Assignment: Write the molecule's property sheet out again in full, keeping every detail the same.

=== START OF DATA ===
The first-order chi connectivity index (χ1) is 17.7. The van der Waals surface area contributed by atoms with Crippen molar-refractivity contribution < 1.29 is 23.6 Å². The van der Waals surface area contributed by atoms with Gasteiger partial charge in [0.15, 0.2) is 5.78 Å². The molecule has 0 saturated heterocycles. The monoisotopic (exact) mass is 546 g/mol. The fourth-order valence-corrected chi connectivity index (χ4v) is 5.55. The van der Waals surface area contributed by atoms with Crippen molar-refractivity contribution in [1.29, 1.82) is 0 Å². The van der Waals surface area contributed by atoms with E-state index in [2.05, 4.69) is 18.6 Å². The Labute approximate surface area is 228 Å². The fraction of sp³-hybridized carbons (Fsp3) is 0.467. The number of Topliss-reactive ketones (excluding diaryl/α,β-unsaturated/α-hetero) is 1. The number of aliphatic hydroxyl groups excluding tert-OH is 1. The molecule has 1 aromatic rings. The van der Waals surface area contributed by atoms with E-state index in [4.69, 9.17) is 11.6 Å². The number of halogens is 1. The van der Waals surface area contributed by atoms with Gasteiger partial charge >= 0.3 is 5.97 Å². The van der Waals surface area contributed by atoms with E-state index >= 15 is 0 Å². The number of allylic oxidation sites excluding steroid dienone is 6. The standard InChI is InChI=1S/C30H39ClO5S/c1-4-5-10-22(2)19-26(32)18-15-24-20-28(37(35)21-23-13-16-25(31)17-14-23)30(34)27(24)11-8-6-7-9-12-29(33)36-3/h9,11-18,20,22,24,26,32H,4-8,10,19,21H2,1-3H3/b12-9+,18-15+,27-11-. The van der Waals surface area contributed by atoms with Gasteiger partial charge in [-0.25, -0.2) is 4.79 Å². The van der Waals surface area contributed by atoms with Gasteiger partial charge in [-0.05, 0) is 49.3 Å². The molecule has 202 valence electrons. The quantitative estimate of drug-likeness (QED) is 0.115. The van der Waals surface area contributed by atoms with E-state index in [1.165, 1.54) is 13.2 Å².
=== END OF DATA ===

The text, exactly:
The first-order chi connectivity index (χ1) is 17.7. The van der Waals surface area contributed by atoms with Crippen molar-refractivity contribution < 1.29 is 23.6 Å². The van der Waals surface area contributed by atoms with Gasteiger partial charge in [0.15, 0.2) is 5.78 Å². The molecule has 0 saturated heterocycles. The monoisotopic (exact) mass is 546 g/mol. The fourth-order valence-corrected chi connectivity index (χ4v) is 5.55. The van der Waals surface area contributed by atoms with Crippen molar-refractivity contribution in [1.29, 1.82) is 0 Å². The van der Waals surface area contributed by atoms with E-state index in [2.05, 4.69) is 18.6 Å². The Labute approximate surface area is 228 Å². The fraction of sp³-hybridized carbons (Fsp3) is 0.467. The number of Topliss-reactive ketones (excluding diaryl/α,β-unsaturated/α-hetero) is 1. The number of aliphatic hydroxyl groups excluding tert-OH is 1. The molecule has 1 aromatic rings. The van der Waals surface area contributed by atoms with E-state index in [4.69, 9.17) is 11.6 Å². The number of halogens is 1. The van der Waals surface area contributed by atoms with Gasteiger partial charge >= 0.3 is 5.97 Å². The van der Waals surface area contributed by atoms with E-state index >= 15 is 0 Å². The number of allylic oxidation sites excluding steroid dienone is 6. The standard InChI is InChI=1S/C30H39ClO5S/c1-4-5-10-22(2)19-26(32)18-15-24-20-28(37(35)21-23-13-16-25(31)17-14-23)30(34)27(24)11-8-6-7-9-12-29(33)36-3/h9,11-18,20,22,24,26,32H,4-8,10,19,21H2,1-3H3/b12-9+,18-15+,27-11-. The van der Waals surface area contributed by atoms with Gasteiger partial charge in [-0.25, -0.2) is 4.79 Å². The van der Waals surface area contributed by atoms with Gasteiger partial charge in [-0.05, 0) is 49.3 Å². The molecule has 202 valence electrons. The quantitative estimate of drug-likeness (QED) is 0.115. The van der Waals surface area contributed by atoms with E-state index in [1.165, 1.54) is 13.2 Å².